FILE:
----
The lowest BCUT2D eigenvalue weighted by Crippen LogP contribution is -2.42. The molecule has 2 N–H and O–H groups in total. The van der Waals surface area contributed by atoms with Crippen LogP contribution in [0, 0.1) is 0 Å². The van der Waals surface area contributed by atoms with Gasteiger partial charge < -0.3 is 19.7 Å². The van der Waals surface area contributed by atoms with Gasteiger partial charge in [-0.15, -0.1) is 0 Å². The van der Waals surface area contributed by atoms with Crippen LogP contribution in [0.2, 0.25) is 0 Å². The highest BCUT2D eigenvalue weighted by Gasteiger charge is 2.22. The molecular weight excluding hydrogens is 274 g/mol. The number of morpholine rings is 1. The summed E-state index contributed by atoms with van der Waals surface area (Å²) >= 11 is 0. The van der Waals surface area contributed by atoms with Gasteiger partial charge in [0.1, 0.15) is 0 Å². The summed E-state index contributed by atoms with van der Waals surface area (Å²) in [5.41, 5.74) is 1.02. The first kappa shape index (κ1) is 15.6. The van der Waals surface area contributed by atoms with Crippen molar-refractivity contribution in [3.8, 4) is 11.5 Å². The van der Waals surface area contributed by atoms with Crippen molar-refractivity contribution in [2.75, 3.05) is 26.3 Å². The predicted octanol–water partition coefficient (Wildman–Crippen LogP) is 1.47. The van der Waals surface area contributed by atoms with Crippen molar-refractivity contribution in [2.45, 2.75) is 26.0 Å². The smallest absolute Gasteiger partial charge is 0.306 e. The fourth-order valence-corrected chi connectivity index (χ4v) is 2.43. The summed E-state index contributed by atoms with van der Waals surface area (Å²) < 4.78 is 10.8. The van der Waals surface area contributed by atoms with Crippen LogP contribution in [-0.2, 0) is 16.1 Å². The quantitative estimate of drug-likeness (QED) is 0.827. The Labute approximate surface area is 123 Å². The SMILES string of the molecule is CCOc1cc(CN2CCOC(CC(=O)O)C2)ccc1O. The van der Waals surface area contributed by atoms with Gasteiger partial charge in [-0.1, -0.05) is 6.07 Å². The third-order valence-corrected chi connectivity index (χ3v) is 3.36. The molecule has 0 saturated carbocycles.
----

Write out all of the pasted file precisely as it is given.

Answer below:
The lowest BCUT2D eigenvalue weighted by Crippen LogP contribution is -2.42. The molecule has 2 N–H and O–H groups in total. The van der Waals surface area contributed by atoms with Crippen LogP contribution in [0, 0.1) is 0 Å². The van der Waals surface area contributed by atoms with Gasteiger partial charge < -0.3 is 19.7 Å². The van der Waals surface area contributed by atoms with Gasteiger partial charge in [-0.15, -0.1) is 0 Å². The van der Waals surface area contributed by atoms with Crippen LogP contribution in [0.2, 0.25) is 0 Å². The highest BCUT2D eigenvalue weighted by Gasteiger charge is 2.22. The molecular weight excluding hydrogens is 274 g/mol. The number of morpholine rings is 1. The summed E-state index contributed by atoms with van der Waals surface area (Å²) >= 11 is 0. The van der Waals surface area contributed by atoms with Gasteiger partial charge in [0.1, 0.15) is 0 Å². The summed E-state index contributed by atoms with van der Waals surface area (Å²) in [5.41, 5.74) is 1.02. The first kappa shape index (κ1) is 15.6. The van der Waals surface area contributed by atoms with Crippen molar-refractivity contribution in [3.8, 4) is 11.5 Å². The van der Waals surface area contributed by atoms with Crippen molar-refractivity contribution in [2.75, 3.05) is 26.3 Å². The predicted octanol–water partition coefficient (Wildman–Crippen LogP) is 1.47. The van der Waals surface area contributed by atoms with Crippen molar-refractivity contribution in [2.45, 2.75) is 26.0 Å². The smallest absolute Gasteiger partial charge is 0.306 e. The fourth-order valence-corrected chi connectivity index (χ4v) is 2.43. The summed E-state index contributed by atoms with van der Waals surface area (Å²) < 4.78 is 10.8. The van der Waals surface area contributed by atoms with Crippen LogP contribution in [-0.2, 0) is 16.1 Å². The quantitative estimate of drug-likeness (QED) is 0.827. The Labute approximate surface area is 123 Å². The SMILES string of the molecule is CCOc1cc(CN2CCOC(CC(=O)O)C2)ccc1O. The van der Waals surface area contributed by atoms with Gasteiger partial charge in [-0.1, -0.05) is 6.07 Å². The third-order valence-corrected chi connectivity index (χ3v) is 3.36. The molecule has 0 saturated carbocycles.